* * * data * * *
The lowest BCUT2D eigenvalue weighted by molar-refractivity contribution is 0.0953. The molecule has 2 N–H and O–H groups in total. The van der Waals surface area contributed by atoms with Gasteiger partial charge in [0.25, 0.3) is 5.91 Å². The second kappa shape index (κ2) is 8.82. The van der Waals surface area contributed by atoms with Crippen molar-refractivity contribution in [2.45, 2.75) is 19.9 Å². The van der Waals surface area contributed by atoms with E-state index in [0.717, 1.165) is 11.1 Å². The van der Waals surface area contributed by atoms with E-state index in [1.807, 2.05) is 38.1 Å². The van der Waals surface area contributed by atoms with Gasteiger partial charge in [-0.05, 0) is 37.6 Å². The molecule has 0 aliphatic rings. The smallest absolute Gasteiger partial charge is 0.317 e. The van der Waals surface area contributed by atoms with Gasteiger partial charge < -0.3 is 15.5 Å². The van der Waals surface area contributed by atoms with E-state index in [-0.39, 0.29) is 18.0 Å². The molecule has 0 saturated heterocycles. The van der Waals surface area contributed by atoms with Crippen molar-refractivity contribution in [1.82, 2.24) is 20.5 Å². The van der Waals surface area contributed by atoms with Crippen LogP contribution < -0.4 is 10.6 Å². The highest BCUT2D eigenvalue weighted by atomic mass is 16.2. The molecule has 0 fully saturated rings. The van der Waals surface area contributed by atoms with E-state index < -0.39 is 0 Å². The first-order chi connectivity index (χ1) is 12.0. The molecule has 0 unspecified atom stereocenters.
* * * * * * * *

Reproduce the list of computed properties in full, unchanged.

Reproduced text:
The lowest BCUT2D eigenvalue weighted by molar-refractivity contribution is 0.0953. The molecule has 2 N–H and O–H groups in total. The van der Waals surface area contributed by atoms with Gasteiger partial charge in [0.25, 0.3) is 5.91 Å². The second kappa shape index (κ2) is 8.82. The van der Waals surface area contributed by atoms with Crippen molar-refractivity contribution in [2.45, 2.75) is 19.9 Å². The van der Waals surface area contributed by atoms with E-state index in [0.717, 1.165) is 11.1 Å². The van der Waals surface area contributed by atoms with E-state index in [1.807, 2.05) is 38.1 Å². The van der Waals surface area contributed by atoms with Gasteiger partial charge in [-0.05, 0) is 37.6 Å². The molecule has 0 aliphatic rings. The smallest absolute Gasteiger partial charge is 0.317 e. The van der Waals surface area contributed by atoms with Gasteiger partial charge < -0.3 is 15.5 Å². The van der Waals surface area contributed by atoms with E-state index in [-0.39, 0.29) is 18.0 Å². The molecule has 0 saturated heterocycles. The van der Waals surface area contributed by atoms with Crippen molar-refractivity contribution in [1.82, 2.24) is 20.5 Å². The van der Waals surface area contributed by atoms with Crippen LogP contribution < -0.4 is 10.6 Å². The highest BCUT2D eigenvalue weighted by atomic mass is 16.2. The molecule has 0 fully saturated rings. The van der Waals surface area contributed by atoms with E-state index < -0.39 is 0 Å². The first-order chi connectivity index (χ1) is 12.0. The molecule has 0 unspecified atom stereocenters.